Mixed Martial Arts (MMA) is a full-contact combat sport that involves striking and subduing your opponent into submission. Although, MMA is still relatively new in Malaysia, it’s without a doubt quickly evolved and become a well-loved sports entertainment.
Amongst the Malaysian stars fighting their way to the top of ONE Championship is former tourism marketing manager turned MMA athlete and now businesswoman, Nur Ain Osman or otherwise known as Ann ‘Athena’ Osman.
You think about surviving when you’re in the cage. I fight best when I’m calm and happy.
“You think about surviving when you’re in the cage. I fight best when I’m calm and happy.”
“My coach (AJ 'Pyro' Lias Mansor) always advised me to find my Zen, meaning you can’t be overwhelmed or underwhelmed.”
“Once you’ve signed the dotted line to accept a fight, we immediately dive into an eight-week intense fight camp and train every day.”
“We do our homework by researching on our opponent and finding out their weaknesses,” states Ann.
The 5’3 Sabahan strides in to Astro AWANI's office with a big smile on her face, politely introducing herself with a firm handshake. Cautious of her slightly visible baby bump, the mother-to-be seems to be in excellent shape.
Which comes as a surprise, when she confesses that she can’t resist banana leaf rice, a South Indian Cuisine that has always been Ann’s go-to cheat meal.
“I’m six months into my pregnancy but I still train in whatever way I can. It's hard to take that away from me.”
“I want to see my family grow, still take part in the sport and also see my business thrive,” says the 33-year old.
Ann runs a travel and outdoor company Xtreme Paddlers, offering white water rafting services in Kota Kinabalu, Sabah. She co-founded the company with her husband. And despite her retirement as professional MMA athlete in 2017, Ann is still part of the ONE Championship team by taking on the role of scouting new talents on the market.
Managing a business while still pursuing her fighting career required utmost discipline and heavy training, says Ann. But over time, juggling both passions took a toll on her.
“My biggest challenge was managing my time and energy because I would train almost every day of the week. Therefore, I couldn’t tackle the business hands-on.”
“It was putting a strain on me. I’ve had my time in the cage and I felt like it was time to explore other things,” she says.
I’ve had my time in the cage and I felt like it was time to explore other things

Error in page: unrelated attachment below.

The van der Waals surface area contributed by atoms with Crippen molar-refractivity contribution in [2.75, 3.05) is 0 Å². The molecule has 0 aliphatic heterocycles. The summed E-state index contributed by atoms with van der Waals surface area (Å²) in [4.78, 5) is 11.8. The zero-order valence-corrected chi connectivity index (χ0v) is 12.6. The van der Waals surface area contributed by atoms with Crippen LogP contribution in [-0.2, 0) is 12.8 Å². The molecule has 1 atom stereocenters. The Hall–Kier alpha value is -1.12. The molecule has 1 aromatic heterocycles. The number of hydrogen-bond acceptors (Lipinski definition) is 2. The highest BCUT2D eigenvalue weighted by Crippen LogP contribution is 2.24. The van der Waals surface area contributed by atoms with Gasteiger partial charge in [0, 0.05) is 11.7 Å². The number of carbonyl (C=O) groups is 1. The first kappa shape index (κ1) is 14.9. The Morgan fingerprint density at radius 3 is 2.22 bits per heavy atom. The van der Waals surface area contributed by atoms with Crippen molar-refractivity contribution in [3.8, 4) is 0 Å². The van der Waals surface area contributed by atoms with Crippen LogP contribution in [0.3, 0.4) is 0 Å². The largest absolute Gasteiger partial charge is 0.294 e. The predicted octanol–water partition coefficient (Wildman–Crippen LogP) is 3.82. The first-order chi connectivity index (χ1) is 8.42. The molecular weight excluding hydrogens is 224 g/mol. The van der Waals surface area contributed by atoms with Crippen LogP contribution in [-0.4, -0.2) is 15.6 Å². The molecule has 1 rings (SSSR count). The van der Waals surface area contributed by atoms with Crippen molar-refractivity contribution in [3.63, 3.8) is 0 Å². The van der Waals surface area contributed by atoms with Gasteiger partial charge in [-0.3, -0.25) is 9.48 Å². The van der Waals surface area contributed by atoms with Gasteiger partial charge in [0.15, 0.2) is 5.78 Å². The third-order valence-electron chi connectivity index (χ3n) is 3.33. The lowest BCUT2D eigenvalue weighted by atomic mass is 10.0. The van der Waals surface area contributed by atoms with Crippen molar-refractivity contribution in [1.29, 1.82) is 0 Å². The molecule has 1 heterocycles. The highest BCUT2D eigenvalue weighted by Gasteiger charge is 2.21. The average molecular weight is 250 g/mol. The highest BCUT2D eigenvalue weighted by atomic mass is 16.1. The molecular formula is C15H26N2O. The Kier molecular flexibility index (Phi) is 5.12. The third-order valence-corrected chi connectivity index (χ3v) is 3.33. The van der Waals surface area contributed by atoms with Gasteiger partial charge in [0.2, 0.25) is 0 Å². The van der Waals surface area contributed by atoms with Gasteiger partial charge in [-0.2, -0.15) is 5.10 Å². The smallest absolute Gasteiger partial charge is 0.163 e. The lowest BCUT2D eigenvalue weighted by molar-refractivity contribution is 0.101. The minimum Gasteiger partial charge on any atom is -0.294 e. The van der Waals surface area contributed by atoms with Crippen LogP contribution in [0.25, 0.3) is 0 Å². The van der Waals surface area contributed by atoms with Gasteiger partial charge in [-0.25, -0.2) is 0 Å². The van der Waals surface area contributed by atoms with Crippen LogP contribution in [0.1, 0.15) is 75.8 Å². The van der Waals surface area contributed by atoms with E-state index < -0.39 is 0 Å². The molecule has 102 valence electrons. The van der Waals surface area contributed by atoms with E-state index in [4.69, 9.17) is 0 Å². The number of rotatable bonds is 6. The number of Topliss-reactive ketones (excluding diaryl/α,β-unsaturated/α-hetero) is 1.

Prior to throwing punches and swinging kicks, Ann worked as a marketing manager for five years in the tourism industry in Sabah. The adventure junkie says apart from growing her business, she wants to help boost tourism in the state.
Walking away after six glorious years in the fighting industry with a nine-fight - five-four (win-loss) professional fight record - Ann embodies a new face of female fighters. She is Malaysia’s first female mixed martial arts fighter to be signed to ONE Championship. She also grabbed the nation’s attention by being the first Muslim female athlete to ever compete.
She reminisces about her time as a professional MMA fighter. According to Ann, one fight consists of five rounds and the duration of one round is five minutes long.
“Five minutes may seem like a short amount of time but when you’re in that cage, it feels like forever, everything slows down.”
“The only thing that goes through my mind is the game strategy and what I need to do to land that first punch,” she adds.
Growing up, she attended Sekolah Menengah Sains Sabah and as a child, had always imagined becoming a doctor some day. One of the reasons Ann decided to pursue martial arts was to learn self-defence, following a harrowing incident where she was tailgated by a group of rowdy men.
“I had just finished a meeting with a client and this huge pickup truck just started honking at me. I was scared for my life.”
Until this day, Ann thanks martial arts for building shaping her into the person she is today.
“They followed me. And in that moment, I realised that if any of them were to attack me I wouldn’t know how to defend myself.”
“That really provoked me step into the gym and learn how to fight.”
Until this day, Ann thanks martial arts for shaping her into the person she is today.
“People still consider it a male sport but there are just as many females training in the gym.”
“I understand that it may look violent but there’s so much more to martial arts than just fighting. It teaches you the skills, values, discipline and to become a more confident when engaging in physical activities. It is good for your overall mental health,” says Ann.